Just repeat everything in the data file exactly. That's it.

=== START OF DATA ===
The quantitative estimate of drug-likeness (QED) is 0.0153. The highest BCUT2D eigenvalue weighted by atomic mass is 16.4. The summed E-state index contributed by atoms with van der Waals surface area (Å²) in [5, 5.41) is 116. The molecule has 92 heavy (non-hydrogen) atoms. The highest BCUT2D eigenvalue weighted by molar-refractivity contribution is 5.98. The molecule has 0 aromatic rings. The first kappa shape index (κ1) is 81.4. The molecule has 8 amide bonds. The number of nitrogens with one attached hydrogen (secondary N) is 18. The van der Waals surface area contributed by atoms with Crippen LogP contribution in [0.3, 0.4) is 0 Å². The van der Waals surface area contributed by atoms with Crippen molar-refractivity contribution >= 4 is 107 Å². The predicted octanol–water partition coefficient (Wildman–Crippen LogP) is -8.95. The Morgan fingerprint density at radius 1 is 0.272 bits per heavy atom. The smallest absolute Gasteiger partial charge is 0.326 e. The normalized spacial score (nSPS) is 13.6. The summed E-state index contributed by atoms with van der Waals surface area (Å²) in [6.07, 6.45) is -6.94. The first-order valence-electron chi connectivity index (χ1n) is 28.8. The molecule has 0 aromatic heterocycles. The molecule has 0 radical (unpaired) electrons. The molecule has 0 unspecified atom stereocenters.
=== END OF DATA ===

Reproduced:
The quantitative estimate of drug-likeness (QED) is 0.0153. The highest BCUT2D eigenvalue weighted by atomic mass is 16.4. The summed E-state index contributed by atoms with van der Waals surface area (Å²) in [5, 5.41) is 116. The molecule has 92 heavy (non-hydrogen) atoms. The highest BCUT2D eigenvalue weighted by molar-refractivity contribution is 5.98. The molecule has 0 aromatic rings. The first kappa shape index (κ1) is 81.4. The molecule has 8 amide bonds. The number of nitrogens with one attached hydrogen (secondary N) is 18. The van der Waals surface area contributed by atoms with Crippen LogP contribution in [0.3, 0.4) is 0 Å². The van der Waals surface area contributed by atoms with Crippen molar-refractivity contribution >= 4 is 107 Å². The predicted octanol–water partition coefficient (Wildman–Crippen LogP) is -8.95. The Morgan fingerprint density at radius 1 is 0.272 bits per heavy atom. The smallest absolute Gasteiger partial charge is 0.326 e. The normalized spacial score (nSPS) is 13.6. The summed E-state index contributed by atoms with van der Waals surface area (Å²) in [6.07, 6.45) is -6.94. The first-order valence-electron chi connectivity index (χ1n) is 28.8. The molecule has 0 aromatic heterocycles. The molecule has 0 radical (unpaired) electrons. The molecule has 0 unspecified atom stereocenters.